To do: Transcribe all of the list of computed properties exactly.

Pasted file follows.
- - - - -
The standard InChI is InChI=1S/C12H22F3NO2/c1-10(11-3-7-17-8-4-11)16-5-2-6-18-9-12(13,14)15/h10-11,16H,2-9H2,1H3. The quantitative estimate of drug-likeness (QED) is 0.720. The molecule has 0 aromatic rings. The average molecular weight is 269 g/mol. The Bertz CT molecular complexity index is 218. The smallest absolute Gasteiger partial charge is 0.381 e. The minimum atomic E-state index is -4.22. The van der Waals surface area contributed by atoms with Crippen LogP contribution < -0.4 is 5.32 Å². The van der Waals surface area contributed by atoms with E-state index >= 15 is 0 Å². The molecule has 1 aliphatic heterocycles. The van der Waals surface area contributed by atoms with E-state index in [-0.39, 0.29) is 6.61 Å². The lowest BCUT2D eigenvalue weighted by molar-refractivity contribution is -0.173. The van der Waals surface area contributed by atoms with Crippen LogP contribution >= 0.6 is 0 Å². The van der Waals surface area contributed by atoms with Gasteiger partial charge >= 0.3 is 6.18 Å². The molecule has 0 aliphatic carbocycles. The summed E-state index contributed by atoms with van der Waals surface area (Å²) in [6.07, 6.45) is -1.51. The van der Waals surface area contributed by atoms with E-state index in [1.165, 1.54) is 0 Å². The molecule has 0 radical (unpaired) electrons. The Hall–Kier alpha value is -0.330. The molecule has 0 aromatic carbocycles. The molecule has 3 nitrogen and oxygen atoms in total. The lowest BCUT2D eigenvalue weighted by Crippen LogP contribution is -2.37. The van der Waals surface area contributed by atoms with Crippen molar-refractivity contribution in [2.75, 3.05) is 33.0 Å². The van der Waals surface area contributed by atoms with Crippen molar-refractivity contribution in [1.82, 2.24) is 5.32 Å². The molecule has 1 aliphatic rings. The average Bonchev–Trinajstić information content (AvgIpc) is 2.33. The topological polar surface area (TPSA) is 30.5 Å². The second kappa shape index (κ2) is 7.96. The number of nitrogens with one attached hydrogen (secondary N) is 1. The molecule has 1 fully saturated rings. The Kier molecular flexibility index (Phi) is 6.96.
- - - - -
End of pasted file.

The standard InChI is InChI=1S/C12H22F3NO2/c1-10(11-3-7-17-8-4-11)16-5-2-6-18-9-12(13,14)15/h10-11,16H,2-9H2,1H3. The quantitative estimate of drug-likeness (QED) is 0.720. The molecule has 0 aromatic rings. The average molecular weight is 269 g/mol. The Bertz CT molecular complexity index is 218. The smallest absolute Gasteiger partial charge is 0.381 e. The minimum atomic E-state index is -4.22. The van der Waals surface area contributed by atoms with Crippen LogP contribution < -0.4 is 5.32 Å². The van der Waals surface area contributed by atoms with E-state index >= 15 is 0 Å². The molecule has 1 aliphatic heterocycles. The van der Waals surface area contributed by atoms with E-state index in [-0.39, 0.29) is 6.61 Å². The lowest BCUT2D eigenvalue weighted by molar-refractivity contribution is -0.173. The van der Waals surface area contributed by atoms with Crippen LogP contribution >= 0.6 is 0 Å². The van der Waals surface area contributed by atoms with Gasteiger partial charge >= 0.3 is 6.18 Å². The molecule has 0 aliphatic carbocycles. The summed E-state index contributed by atoms with van der Waals surface area (Å²) in [6.07, 6.45) is -1.51. The van der Waals surface area contributed by atoms with E-state index in [1.165, 1.54) is 0 Å². The molecule has 0 radical (unpaired) electrons. The Hall–Kier alpha value is -0.330. The molecule has 0 aromatic carbocycles. The molecule has 3 nitrogen and oxygen atoms in total. The lowest BCUT2D eigenvalue weighted by Crippen LogP contribution is -2.37. The van der Waals surface area contributed by atoms with Crippen molar-refractivity contribution in [2.75, 3.05) is 33.0 Å². The van der Waals surface area contributed by atoms with Crippen molar-refractivity contribution in [1.82, 2.24) is 5.32 Å². The molecule has 1 aliphatic rings. The average Bonchev–Trinajstić information content (AvgIpc) is 2.33. The topological polar surface area (TPSA) is 30.5 Å². The second kappa shape index (κ2) is 7.96. The number of nitrogens with one attached hydrogen (secondary N) is 1. The molecule has 1 fully saturated rings. The Kier molecular flexibility index (Phi) is 6.96.